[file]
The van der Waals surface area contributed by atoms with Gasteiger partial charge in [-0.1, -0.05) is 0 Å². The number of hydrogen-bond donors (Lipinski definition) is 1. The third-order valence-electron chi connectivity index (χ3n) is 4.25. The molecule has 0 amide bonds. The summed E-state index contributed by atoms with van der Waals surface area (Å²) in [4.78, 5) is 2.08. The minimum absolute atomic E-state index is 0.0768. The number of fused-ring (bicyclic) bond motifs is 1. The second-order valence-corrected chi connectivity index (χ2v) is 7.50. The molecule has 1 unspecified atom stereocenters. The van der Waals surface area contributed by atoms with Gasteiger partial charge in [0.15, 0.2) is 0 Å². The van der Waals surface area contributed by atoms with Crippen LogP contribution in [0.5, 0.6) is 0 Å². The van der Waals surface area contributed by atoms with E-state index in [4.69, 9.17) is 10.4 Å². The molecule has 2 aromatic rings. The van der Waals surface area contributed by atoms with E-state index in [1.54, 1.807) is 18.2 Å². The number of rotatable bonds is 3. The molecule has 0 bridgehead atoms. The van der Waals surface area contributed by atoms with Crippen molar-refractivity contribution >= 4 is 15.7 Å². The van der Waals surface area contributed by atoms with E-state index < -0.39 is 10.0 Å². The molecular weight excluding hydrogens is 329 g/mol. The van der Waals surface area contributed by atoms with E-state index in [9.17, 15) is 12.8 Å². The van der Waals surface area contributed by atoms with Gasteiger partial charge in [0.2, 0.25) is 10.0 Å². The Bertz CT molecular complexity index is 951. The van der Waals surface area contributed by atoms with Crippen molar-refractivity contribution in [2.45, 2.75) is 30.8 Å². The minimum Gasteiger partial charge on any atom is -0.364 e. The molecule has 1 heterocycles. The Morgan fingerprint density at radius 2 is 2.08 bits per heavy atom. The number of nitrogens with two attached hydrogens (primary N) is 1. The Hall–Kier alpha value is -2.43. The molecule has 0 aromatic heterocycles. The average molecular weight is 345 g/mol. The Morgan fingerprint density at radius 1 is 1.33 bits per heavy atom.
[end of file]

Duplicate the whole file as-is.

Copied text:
The van der Waals surface area contributed by atoms with Gasteiger partial charge in [-0.1, -0.05) is 0 Å². The number of hydrogen-bond donors (Lipinski definition) is 1. The third-order valence-electron chi connectivity index (χ3n) is 4.25. The molecule has 0 amide bonds. The summed E-state index contributed by atoms with van der Waals surface area (Å²) in [4.78, 5) is 2.08. The minimum absolute atomic E-state index is 0.0768. The number of fused-ring (bicyclic) bond motifs is 1. The second-order valence-corrected chi connectivity index (χ2v) is 7.50. The molecule has 1 unspecified atom stereocenters. The van der Waals surface area contributed by atoms with Gasteiger partial charge in [0.15, 0.2) is 0 Å². The van der Waals surface area contributed by atoms with Crippen LogP contribution in [0.5, 0.6) is 0 Å². The van der Waals surface area contributed by atoms with E-state index in [4.69, 9.17) is 10.4 Å². The molecule has 2 aromatic rings. The van der Waals surface area contributed by atoms with E-state index in [1.54, 1.807) is 18.2 Å². The number of rotatable bonds is 3. The molecule has 0 bridgehead atoms. The van der Waals surface area contributed by atoms with Crippen molar-refractivity contribution >= 4 is 15.7 Å². The van der Waals surface area contributed by atoms with E-state index < -0.39 is 10.0 Å². The molecular weight excluding hydrogens is 329 g/mol. The van der Waals surface area contributed by atoms with E-state index in [9.17, 15) is 12.8 Å². The van der Waals surface area contributed by atoms with Gasteiger partial charge in [0.2, 0.25) is 10.0 Å². The Bertz CT molecular complexity index is 951. The van der Waals surface area contributed by atoms with Crippen molar-refractivity contribution in [2.45, 2.75) is 30.8 Å². The minimum Gasteiger partial charge on any atom is -0.364 e. The molecule has 1 heterocycles. The Morgan fingerprint density at radius 2 is 2.08 bits per heavy atom. The number of nitrogens with two attached hydrogens (primary N) is 1. The Hall–Kier alpha value is -2.43. The molecule has 0 aromatic heterocycles. The average molecular weight is 345 g/mol. The Morgan fingerprint density at radius 1 is 1.33 bits per heavy atom.